Author: Robin Hobb
Pages: +- 435
Part one of the Farseer Trilogy
When all seems to be well, some things will most certainly change. This time it seemed so small, yet the results were unthinkable.
A bastard is brought to court, the bastard of the King-in-waiting Chivalry. Though raised by his father’s stableman his life is far from ordinary.
While raiders ravage the coast, the bastard Fitz will learn how to be unlike any other.
Folk beliefs claim that such names were sealed to the newborn babes by magic, and that these royal offspring were incapable of betraying the virtues whose names they bore.
King Shrewd rules his kingdom of the six duchies, while his perfect son Chivalry is king in waiting. No one however had expected this from the perfect monarch-to-be.
One day, a man came to the gates and dropped of a boy, saying he had fed the child long enough and that it was now his father’s turn to take care of him.
That was how the court came to know of Chivalry’s bastard son.
The child, only six years old at that time, is brought inside where he meets his uncle Verity. Some time passes and then he meets a man called Burrick, a man loyal to his father, a stableman. And because his father is not there to take care of the boy, Burrick does. From that point the boy is known as Fitz. Fitz is taken to Buckkeep some time later. Little did he know of the plans his grandfather, the king, has for him. Until one night, while he is vast asleep in his own room, a door opens and a man calls for him.
I really wanted to like this book. And I really tried, but after I read the back cover I started to have my doubts because of this simple sentence:
And though some regard him as a threat to the throne, he may just be the key to the survival of the kingdom.
Yes I know it shouldn’t affect me reading this book, but it did.
This book is a reason why I mostly dislike a story written in first person. The reason for that is simple: I feel like I miss this very large part of the story.
The narrator of the story is Fitz himself. At the start of the first chapter he’s this old man looking back on his youth. Throughout the story it’s just all about him because, obviously, he is the one telling the story. But because you only see events from his point of view you miss out on a lot. For example:
1. He’s brought to see Verity and you only see things from his perspective. So you can’t possibly understand how it is for him, or for Burrick for instance, that suddenly he has this unknown nephew in front of his.
2. You know everything about him, but again nothing about the people who teach him or who are in his direct environment.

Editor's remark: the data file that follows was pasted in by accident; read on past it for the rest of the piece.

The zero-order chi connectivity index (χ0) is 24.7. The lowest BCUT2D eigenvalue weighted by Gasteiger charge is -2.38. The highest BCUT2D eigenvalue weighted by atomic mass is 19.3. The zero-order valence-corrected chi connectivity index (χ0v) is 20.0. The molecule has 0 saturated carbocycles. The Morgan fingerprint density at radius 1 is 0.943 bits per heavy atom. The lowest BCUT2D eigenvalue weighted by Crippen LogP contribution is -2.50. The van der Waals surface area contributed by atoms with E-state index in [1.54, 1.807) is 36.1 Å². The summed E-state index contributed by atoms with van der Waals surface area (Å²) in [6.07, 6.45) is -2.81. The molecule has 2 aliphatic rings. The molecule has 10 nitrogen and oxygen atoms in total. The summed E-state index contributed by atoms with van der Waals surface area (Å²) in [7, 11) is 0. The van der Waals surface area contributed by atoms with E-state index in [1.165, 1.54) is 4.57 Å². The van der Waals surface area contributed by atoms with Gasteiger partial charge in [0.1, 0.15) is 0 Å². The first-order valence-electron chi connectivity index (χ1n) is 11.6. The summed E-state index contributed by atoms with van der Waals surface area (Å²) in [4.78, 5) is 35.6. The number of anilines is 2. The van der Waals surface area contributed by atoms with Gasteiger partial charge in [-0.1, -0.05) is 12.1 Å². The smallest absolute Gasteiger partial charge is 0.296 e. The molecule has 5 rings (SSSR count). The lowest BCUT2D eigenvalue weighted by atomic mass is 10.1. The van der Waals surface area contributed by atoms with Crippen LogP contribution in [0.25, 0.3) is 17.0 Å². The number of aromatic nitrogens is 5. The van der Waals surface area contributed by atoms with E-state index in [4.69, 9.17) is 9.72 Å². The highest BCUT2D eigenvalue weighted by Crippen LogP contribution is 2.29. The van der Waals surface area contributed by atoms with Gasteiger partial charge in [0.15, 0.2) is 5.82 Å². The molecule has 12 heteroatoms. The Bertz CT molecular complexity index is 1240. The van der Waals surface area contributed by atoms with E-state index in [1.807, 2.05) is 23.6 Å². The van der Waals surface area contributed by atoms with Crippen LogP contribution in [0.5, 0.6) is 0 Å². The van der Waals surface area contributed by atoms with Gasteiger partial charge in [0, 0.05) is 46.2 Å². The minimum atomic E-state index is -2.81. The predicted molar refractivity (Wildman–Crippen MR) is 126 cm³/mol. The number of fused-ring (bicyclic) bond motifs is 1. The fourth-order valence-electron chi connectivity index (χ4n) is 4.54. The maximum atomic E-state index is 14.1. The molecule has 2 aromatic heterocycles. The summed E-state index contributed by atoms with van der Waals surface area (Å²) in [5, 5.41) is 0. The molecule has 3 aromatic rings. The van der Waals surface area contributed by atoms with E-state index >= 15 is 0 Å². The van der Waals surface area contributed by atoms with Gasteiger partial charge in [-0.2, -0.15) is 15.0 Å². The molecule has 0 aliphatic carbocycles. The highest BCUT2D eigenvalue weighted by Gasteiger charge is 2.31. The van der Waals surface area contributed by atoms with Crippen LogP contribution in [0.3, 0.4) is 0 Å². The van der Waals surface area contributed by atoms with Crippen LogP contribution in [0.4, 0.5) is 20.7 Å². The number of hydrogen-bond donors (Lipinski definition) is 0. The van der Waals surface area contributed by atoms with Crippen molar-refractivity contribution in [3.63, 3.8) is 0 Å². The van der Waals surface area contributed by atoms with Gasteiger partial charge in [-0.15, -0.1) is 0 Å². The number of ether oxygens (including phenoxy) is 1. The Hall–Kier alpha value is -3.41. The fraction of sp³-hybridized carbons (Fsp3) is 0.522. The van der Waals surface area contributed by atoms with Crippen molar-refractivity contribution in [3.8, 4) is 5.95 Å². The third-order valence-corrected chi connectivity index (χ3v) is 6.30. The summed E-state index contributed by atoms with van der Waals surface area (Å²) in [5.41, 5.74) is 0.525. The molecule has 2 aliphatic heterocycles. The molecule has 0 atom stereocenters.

3. You know nothing, or next to nothing, about the history of the country or the past of the family. So again: Large gap in knowledge as a reader. Also there is talk of raiders but again, no clue to who/what these raiders are.
4. Things just go so very fast at several points in the story because, again, you have no idea what is really going on because you as a reader only knows that the narrator knows: nothing…
But next to the whole I-don’t-particularly-like-a-narrator-thing there were some positive sides to this book. I like the concept itself. About half or 2/3 of the story you’ll read a history of the people of the six duchies and the islands beyond. I like how Robin Hobb involved politics into the story because everyone can relate to that, even a little bit. Also a plus: I like the way she put up a like medieval setting for this story. The raiders, who are more like Vikings to me, and the land folk who are like any country in the Middle Ages.
The way she involved magic in this story was very subtle. It wasn’t overly there but it was around in more than one way.
So in short:
I guess I had high hopes for this book and because of that I seemed to dislike it a little. Don’t get me wrong, it’s not a horrible book or anything. I just thought there was something missing. I am looking forward to reading the sequel and I hope that it will bring that little something I am looking for.
There are some positive points to this story: I like the concept, the setting and the way Robin Hobb brought magic into this story.
But because of the fact that I am a little sceptic about this book, I’ll give it three stars because I think it is okay but I don’t really love it or anything of the sort.